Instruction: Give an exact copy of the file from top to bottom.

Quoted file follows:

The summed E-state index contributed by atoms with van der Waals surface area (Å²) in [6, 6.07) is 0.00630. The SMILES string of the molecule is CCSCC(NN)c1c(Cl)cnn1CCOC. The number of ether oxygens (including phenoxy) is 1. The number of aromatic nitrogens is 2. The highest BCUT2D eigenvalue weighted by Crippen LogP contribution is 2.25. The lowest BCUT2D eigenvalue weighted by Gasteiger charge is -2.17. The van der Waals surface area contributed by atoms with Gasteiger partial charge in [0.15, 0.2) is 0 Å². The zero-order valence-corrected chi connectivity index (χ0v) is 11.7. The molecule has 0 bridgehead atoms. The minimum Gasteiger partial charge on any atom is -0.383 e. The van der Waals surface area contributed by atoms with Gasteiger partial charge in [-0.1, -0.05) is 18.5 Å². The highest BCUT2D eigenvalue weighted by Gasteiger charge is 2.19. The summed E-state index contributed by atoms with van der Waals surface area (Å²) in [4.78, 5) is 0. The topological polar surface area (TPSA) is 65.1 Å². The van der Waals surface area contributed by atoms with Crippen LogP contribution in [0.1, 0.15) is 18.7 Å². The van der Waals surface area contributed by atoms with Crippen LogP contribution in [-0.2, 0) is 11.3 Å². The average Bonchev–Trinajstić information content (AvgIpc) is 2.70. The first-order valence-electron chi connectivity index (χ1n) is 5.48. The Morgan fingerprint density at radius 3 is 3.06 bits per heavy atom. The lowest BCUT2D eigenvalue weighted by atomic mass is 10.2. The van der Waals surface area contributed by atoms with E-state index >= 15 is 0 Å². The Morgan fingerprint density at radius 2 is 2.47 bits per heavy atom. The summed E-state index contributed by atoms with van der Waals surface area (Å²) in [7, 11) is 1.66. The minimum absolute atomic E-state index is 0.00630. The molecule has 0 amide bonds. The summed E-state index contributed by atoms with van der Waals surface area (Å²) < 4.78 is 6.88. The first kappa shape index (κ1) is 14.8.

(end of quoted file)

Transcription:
The summed E-state index contributed by atoms with van der Waals surface area (Å²) in [6, 6.07) is 0.00630. The SMILES string of the molecule is CCSCC(NN)c1c(Cl)cnn1CCOC. The number of ether oxygens (including phenoxy) is 1. The number of aromatic nitrogens is 2. The highest BCUT2D eigenvalue weighted by Crippen LogP contribution is 2.25. The lowest BCUT2D eigenvalue weighted by Gasteiger charge is -2.17. The van der Waals surface area contributed by atoms with Gasteiger partial charge in [0.15, 0.2) is 0 Å². The zero-order valence-corrected chi connectivity index (χ0v) is 11.7. The molecule has 0 bridgehead atoms. The minimum Gasteiger partial charge on any atom is -0.383 e. The van der Waals surface area contributed by atoms with Gasteiger partial charge in [-0.1, -0.05) is 18.5 Å². The highest BCUT2D eigenvalue weighted by Gasteiger charge is 2.19. The summed E-state index contributed by atoms with van der Waals surface area (Å²) in [4.78, 5) is 0. The topological polar surface area (TPSA) is 65.1 Å². The van der Waals surface area contributed by atoms with Crippen LogP contribution in [0.1, 0.15) is 18.7 Å². The van der Waals surface area contributed by atoms with Crippen LogP contribution in [-0.2, 0) is 11.3 Å². The average Bonchev–Trinajstić information content (AvgIpc) is 2.70. The first-order valence-electron chi connectivity index (χ1n) is 5.48. The Morgan fingerprint density at radius 3 is 3.06 bits per heavy atom. The lowest BCUT2D eigenvalue weighted by atomic mass is 10.2. The van der Waals surface area contributed by atoms with E-state index >= 15 is 0 Å². The Morgan fingerprint density at radius 2 is 2.47 bits per heavy atom. The summed E-state index contributed by atoms with van der Waals surface area (Å²) in [7, 11) is 1.66. The minimum absolute atomic E-state index is 0.00630. The molecule has 0 amide bonds. The summed E-state index contributed by atoms with van der Waals surface area (Å²) < 4.78 is 6.88. The first kappa shape index (κ1) is 14.8.